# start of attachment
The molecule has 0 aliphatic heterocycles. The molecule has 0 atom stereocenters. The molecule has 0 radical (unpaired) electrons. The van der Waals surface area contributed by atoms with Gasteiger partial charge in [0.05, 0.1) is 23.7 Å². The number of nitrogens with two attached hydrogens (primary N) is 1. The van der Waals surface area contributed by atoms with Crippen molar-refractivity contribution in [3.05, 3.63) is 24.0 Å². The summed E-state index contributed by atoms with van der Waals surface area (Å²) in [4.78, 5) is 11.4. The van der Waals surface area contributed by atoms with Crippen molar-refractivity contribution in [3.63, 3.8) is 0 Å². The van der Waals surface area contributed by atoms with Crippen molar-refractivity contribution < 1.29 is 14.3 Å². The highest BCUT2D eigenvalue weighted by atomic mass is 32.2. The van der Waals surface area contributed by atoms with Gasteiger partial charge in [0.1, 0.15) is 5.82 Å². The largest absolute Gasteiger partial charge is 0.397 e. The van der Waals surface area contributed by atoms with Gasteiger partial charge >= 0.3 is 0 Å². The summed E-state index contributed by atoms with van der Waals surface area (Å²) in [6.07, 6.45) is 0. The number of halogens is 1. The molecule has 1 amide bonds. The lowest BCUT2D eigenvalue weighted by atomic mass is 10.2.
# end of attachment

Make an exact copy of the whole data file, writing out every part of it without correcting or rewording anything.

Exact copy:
The molecule has 0 aliphatic heterocycles. The molecule has 0 atom stereocenters. The molecule has 0 radical (unpaired) electrons. The van der Waals surface area contributed by atoms with Gasteiger partial charge in [0.05, 0.1) is 23.7 Å². The number of nitrogens with two attached hydrogens (primary N) is 1. The van der Waals surface area contributed by atoms with Crippen molar-refractivity contribution in [3.05, 3.63) is 24.0 Å². The summed E-state index contributed by atoms with van der Waals surface area (Å²) in [4.78, 5) is 11.4. The van der Waals surface area contributed by atoms with Crippen molar-refractivity contribution in [3.63, 3.8) is 0 Å². The van der Waals surface area contributed by atoms with Crippen molar-refractivity contribution < 1.29 is 14.3 Å². The highest BCUT2D eigenvalue weighted by atomic mass is 32.2. The van der Waals surface area contributed by atoms with Gasteiger partial charge in [0.1, 0.15) is 5.82 Å². The largest absolute Gasteiger partial charge is 0.397 e. The van der Waals surface area contributed by atoms with Gasteiger partial charge >= 0.3 is 0 Å². The summed E-state index contributed by atoms with van der Waals surface area (Å²) in [6.07, 6.45) is 0. The number of halogens is 1. The molecule has 1 amide bonds. The lowest BCUT2D eigenvalue weighted by atomic mass is 10.2.